crazy? Not not.

sleep pain

combination narcolepsy

her mother keeps


true not or maybe


I should



She was eight when she first discovered the journal, but she wasn’t dumb. She pieced together her father’s word-outlines though many she didn’t understand then. She could’ve told the doctors way more than they could. Would she have? Why didn’t they treat her like she was a person? To be born with a made-up talent, her mother’s, seemed unjust in a world where superhero movies have such a mass following by kids and adults alike. When she was thirteen she saw more words but the journal was leather bound this time and she could see the outlines of her ribs.


Skinny (was there a ?)


I see that

(see what? see?)

Calories. Per cup. Stupid to still count but habits are hard to break. One hundred per cup. Add milk. Skim? Then less. But she always got whole because it tasted better. She learned to give in to at least a few of her desires early in her thirties. Now at thirty-six and with a dead mother, she felt justified by the wholeness in things.

(this begins like this but it could begin in another way too)

Because you should have listened.

(do memories of conversations need punctuation to alert others that they are memories?)

I did. I just had no idea, you…

Me nothing, I told you. You didn’t believe me. I told you more than once.

It seemed like another nightmare. You were always having them. It was hard to know what was real by that point with you. You have no idea how….

I have ideas. Didn’t you see how I looked?

Sure, but you were always skinny. And dancing… all the girls…

Fuck all the girls. I was your daughter. Did you ever see me like I was?

You’re still my daughter. I know. I should have believed you.

She was crazy and you knew that. You just ignored it. For years, you did nothing, and pretended it wasn’t anything. Like nothing was happening at all.

I didn’t know, I wasn’t sure. I knew she was difficult, but….

If you tell me she wanted what was best I’ll leave.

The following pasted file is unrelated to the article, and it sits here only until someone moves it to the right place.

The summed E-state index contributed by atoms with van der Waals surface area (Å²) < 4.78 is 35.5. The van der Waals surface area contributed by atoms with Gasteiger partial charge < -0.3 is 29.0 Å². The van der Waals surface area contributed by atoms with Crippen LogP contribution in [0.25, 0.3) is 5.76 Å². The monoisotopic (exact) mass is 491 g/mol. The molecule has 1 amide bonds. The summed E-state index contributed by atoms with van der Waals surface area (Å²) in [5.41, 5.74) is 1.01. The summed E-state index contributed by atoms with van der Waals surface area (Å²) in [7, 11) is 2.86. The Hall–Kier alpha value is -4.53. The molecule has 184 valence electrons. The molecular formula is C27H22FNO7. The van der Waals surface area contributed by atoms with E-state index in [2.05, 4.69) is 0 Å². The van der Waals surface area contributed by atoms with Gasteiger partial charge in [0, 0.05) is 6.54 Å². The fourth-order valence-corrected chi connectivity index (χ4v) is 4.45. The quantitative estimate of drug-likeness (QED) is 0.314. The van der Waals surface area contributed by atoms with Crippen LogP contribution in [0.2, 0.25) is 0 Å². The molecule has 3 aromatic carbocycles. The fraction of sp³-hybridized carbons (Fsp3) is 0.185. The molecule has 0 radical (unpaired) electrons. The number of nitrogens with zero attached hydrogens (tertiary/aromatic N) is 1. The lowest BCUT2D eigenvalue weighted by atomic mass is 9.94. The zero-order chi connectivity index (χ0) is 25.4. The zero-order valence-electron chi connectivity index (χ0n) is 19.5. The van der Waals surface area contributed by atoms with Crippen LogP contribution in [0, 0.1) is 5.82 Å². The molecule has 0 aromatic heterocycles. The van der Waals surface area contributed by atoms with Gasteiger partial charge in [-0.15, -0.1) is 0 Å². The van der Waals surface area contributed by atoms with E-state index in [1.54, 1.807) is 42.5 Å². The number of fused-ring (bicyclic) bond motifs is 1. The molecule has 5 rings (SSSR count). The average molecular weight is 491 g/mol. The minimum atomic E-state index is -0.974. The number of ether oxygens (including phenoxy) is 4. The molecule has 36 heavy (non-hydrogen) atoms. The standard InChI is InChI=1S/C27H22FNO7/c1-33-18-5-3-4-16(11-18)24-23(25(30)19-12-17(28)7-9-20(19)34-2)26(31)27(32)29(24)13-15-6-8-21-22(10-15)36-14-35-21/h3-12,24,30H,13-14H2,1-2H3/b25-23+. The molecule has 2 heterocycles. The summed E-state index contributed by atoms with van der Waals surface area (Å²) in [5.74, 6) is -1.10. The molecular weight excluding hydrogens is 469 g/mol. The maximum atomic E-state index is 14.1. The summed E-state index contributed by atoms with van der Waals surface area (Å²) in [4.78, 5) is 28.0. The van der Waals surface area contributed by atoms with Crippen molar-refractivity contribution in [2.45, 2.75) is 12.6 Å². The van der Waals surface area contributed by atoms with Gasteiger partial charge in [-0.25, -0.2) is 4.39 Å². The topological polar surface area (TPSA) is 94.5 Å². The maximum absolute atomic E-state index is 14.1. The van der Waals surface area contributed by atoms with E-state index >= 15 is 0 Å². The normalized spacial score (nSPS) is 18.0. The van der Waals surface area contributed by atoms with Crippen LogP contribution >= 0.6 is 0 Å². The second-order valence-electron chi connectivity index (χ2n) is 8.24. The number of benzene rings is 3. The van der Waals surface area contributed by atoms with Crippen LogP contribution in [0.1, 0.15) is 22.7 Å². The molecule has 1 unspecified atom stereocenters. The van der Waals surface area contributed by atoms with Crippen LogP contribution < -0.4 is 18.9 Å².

You were gonna say that weren’t you?

Shaking the pieces of flakey corn into an oversized red bowl shaped like a cup, she held onto a secret hope of finding a sticker or fragmented toy to add to the collection she started many years ago when she snuck sweeter cereal into the basement. Adults don’t deserve stickers, she thought. Or toys. Two mornings ago, at the supermarket, a woman named Sadie asked her if she needed any help as she stood, for more time than it takes to choose a box of cereal, contemplating the shelves. She knew when buying the box two days ago that the bottom shelves held the sticker-filled cereal and the adult shelves, though higher up, held no surprises. Sadie’s face was very close to hers when she finally awoke to find herself screaming and thrashing on the ground. Her arms, burnt to a crisp, the fingers blowing away as the arctic wind picked up around her, dispersing pieces of once-flesh into the horizon. First sign of relief was feeling the weight of her fingertips as they traced the cold floor underneath her; never before had she felt so grateful to have fingertips– acknowledging their ability to feel the ground was a feeling she swore she’d try to cherish. Grocery-store strangers huddled in the corners of her eyes with faces of horrific wonder, as the preposterous act of pretending to not look combines with the desire to look, a desire far stronger than humanity. When she finally stood up, she pushed her basket to the checkout counter with a perturbed strength that only a woman who has lost and gained both her arms in a fraction of a second could muster. Her nose was removed and reshaped after a bus crashed into her while crossing the street during an early morning dance practice a few years ago, when her trainers first realized she couldn’t be trusted to perform for paying audiences and decided that she’d work well backstage. She full-heartedly began appreciating her nose, until one day she forgot all about it and resumed the life of the ungrateful smeller. She wondered how long she would appreciate having two arms. Do people who believe in god appreciate their body parts more? Is that what faith gets you?